What happened during the financial crisis?

Companies thought they could make an arbitrage (Earning a risk-free profit). That is the reason why they were giving away so many credits and mortgage-backed securities (MBS).

They would charge their clients 10% for their loan and were buying default and interest rate risk insurances for 8%, so they made a 2% "risk-free profit". Due to the fact that they thought they found a wonderful arbitrage opportunity they gave away way too many credits, without proper security checks and interest rates that were too low. As soon as credits started to default the dealers or insurer could not pay back the huge amounts of these failing credits, because they were not holding enough securities or capital to back them up. Consequently, they could not pay back the banks, the banks were losing money and the downward spiral began.


Explanation of the Financial Times Quote: An example of the financial crisis was the AIG and Goldman Sachs example: GS gave away way too many credits and bought CDS from AIG. AIG thought that these credits were basically risk-free because AIG was well diversified and mortgages were usually paid back, because they are backed up by houses that people want to keep. So AIG thought that these credits were priced correctly and they do not need to hold collateral or equity against them. As soon as more and more mortgages started to default AIG had to make repayments to GS. Good thing that GS was the bank of AIG so the money was already at GS, but AIG went bankrupt pretty quickly.

How do CDS look from a money point of view

From the money point of view you have to think in balance sheets. How would this transaction look like in balance sheets? If you are new to the balance sheet approach look at my older blog post.



Imagine the buyer of the insurances has a corporate bond but would rather change it into something comparable to a treasury bill. Therefore he sells his default and interest rate risks. He gets rid off his credit risk by doing a credit default swap. Furthermore, he gets rid of the interest rate risk by selling this Treasury bond and buys a treasury bill (A treasury bill or tbill is a bond issued by the government). Now he does not have to worry about changes in the interest rate because he did an interest rate swap.  As a result, he is left with a risk-free asset that should not pay more interest than a normal treasury bill.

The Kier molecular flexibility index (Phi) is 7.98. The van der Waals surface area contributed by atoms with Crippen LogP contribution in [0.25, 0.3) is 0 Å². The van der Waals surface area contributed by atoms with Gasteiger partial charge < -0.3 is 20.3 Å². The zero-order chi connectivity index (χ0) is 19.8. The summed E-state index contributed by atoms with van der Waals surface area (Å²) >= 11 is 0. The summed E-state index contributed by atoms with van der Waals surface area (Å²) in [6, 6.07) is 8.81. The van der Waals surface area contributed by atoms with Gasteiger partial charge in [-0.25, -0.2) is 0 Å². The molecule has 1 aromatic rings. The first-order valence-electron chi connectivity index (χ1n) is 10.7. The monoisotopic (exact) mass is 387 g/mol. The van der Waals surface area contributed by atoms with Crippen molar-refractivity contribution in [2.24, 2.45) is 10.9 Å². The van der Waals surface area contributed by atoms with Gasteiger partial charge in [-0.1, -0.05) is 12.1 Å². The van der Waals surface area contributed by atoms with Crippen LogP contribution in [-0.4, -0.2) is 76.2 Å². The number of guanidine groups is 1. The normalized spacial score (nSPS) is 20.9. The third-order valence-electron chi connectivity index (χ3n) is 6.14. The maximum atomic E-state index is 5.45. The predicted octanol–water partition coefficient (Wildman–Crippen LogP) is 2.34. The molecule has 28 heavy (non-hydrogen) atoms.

The second party bought the risk of the corporate bond and now has to pay a certain amount (which is called risk premium) to his CDS counterparty.  In return, your counterparty promises to pay you the amount of the bond if the company defaults. When the corporate bond does not default you just pay the yearly risk premiums and the second party does not pay anything. If the corporate bond defaults the second party has to pay the value of the bond to you.




The first article: The hierarchy of money

The second article: Why do we need banks?

The third article: Why we need a central bank?

The fourth article: How can banks create money out of thin air?

The fifth article: Why do we need central banks especially in a crisis?

The sixth article: What are clearing houses?

The seventh article: What are Fed Funds?

The eighth article: What are dealers, brokers and repos?

The ninth article: Quantitative easing and open market operation

The tenth article: Eurodollars

The eleventh article: Discounts, Discounts, Discounts

The twelfth article:  Why dealers provide liquidity

The thirteenth article: Rates and the Treynor Model

The fourteenth article: Brexit

The fifteenth article: Banks and Capital Markets

The sixteenth article: Welcome in the future

The seventeenth article: Interest Rate Swaps


Written by: Philine Paschen 

Kommentar schreiben

Kommentare: 0